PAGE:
Three Generations of Change in Chinese Culture

December 2 2015
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I first read WILD SWANS by Jung Chang shortly after it came out in 1991. My father, a physics professor at our local college in Durango, Colorado, started co-teaching a new World Humanities class with a philosopher and a historian. It was one of those magic classes where teachers and students alike were excited and eager to learn and share new ideas. WILD SWANS: THREE DAUGHTERS OF CHINA was on the curriculum and he recommended it to me.

Like many people, I have been fascinated by Chinese culture intermittently, inspired by a book, a film, or perhaps a painting, to learn more about one so different from my own. But before reading WILD SWANS, I had never actually put together the wrenching swiftness of the cultural changes in China.

Chung’s memoir tells the story of three generations of women in her family. Her grandmother’s feet are bound as a baby to secure her future as a general’s low-ranking concubine, answerable to the general’s wife. Chang’s mother becomes a dedicated member of Mao’s Communist Party, and she and her husband must routinely demonstrate their loyalty to the Party above their family.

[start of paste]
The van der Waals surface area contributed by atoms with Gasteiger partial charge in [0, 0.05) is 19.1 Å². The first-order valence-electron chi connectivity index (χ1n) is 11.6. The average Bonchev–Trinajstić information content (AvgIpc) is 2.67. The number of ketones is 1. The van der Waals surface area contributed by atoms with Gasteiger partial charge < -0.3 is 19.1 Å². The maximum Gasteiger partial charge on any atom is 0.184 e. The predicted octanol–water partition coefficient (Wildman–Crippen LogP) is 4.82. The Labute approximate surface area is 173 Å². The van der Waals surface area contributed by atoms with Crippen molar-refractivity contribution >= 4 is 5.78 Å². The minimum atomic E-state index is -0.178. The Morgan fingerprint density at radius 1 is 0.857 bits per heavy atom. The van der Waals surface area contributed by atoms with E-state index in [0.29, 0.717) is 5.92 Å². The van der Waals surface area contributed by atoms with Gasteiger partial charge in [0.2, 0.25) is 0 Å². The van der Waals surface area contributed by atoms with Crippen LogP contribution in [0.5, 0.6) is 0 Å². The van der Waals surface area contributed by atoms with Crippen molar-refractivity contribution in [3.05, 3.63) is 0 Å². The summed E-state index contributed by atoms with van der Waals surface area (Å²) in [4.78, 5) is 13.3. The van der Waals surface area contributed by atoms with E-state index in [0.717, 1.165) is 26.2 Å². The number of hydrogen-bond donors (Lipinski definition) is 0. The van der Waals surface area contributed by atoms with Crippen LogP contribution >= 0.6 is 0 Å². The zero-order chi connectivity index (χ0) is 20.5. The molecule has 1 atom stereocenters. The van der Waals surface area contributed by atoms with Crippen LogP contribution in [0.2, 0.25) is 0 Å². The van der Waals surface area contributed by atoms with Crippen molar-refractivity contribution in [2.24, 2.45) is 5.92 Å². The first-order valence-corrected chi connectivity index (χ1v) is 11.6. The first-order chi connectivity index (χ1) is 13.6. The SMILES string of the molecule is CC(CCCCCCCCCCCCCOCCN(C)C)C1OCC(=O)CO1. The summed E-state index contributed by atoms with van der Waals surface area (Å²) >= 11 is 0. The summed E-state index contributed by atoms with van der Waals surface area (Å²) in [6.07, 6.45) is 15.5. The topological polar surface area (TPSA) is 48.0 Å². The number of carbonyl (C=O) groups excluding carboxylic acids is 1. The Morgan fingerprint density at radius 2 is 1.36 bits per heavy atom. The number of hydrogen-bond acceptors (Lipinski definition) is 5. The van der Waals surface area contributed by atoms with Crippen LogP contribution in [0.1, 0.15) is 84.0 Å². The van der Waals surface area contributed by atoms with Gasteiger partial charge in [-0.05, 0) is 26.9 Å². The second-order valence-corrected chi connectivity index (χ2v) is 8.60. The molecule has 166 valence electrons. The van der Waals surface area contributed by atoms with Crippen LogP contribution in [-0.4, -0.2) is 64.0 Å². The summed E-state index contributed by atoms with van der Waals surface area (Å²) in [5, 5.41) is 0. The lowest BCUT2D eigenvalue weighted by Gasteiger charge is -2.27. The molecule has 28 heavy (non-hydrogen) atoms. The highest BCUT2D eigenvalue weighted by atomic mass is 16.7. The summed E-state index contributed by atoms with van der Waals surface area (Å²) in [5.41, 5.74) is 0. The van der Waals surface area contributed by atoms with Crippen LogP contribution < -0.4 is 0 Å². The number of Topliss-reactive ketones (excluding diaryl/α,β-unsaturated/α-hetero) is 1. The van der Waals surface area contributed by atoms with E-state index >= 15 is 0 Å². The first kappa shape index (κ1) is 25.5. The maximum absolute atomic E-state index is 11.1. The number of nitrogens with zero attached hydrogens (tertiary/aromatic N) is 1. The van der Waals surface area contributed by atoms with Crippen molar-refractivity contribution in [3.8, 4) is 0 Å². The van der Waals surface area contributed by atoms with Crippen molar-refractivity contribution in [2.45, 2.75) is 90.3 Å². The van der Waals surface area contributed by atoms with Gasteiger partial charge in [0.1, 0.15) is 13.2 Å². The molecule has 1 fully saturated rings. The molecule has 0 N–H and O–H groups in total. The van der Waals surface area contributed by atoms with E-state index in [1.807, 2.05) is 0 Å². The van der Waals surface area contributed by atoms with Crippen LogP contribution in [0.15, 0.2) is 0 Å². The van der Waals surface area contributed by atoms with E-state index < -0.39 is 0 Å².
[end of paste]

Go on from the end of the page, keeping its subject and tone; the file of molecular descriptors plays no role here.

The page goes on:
During a strenuous six-month journey, she walks alongside her higher-ranking husband’s jeep even though she is pregnant. Nepotism is disloyal to the Party and allowing her treatment above her rank could damage their Party standing. She suffers a miscarriage. Chang herself is inducted into the Red Guard when she is fourteen years old while her parents suffer reeducation during the Cultural Revolution.

I was stunned to realize that Chang is only a decade older than I am. Our mothers and grandmothers lived through the same decades of decidedly different change. Her grandmother’s parents bound their daughter’s feet in hopes of a better future for their family, and indeed, becoming a general’s minor concubine in the 1920s fulfilled those hopes. In 1928, my own grandmother’s family made the unusual choice to send their eldest daughter to college, on the condition that she would in turn work to put her younger brother through college.

I had not previously placed the Chinese Cultural Revolution in 1966 against the wildly different hippie cultural revolution in the United States. My mother, with increasingly longer hair and shorter skirts, was home with four children, worrying about the draft and the Vietnam War. At the same time, Chang’s mother, a Communist Party bureaucrat, was undergoing reeducation in Mao’s efforts to purge any remaining bourgeois and capitalist elements. And it is Chang’s mother who managed to alter her daughter’s future by getting her a coveted place as a college student in London, just as I was starting high school in 1978.

WILD SWANS is one of those amazing books that expanded my understanding of the world by sharing the intimate lives of real and ordinary women who lived through extraordinary times. It also made me think of and reflect on the life and times of three generations of women in my own family.

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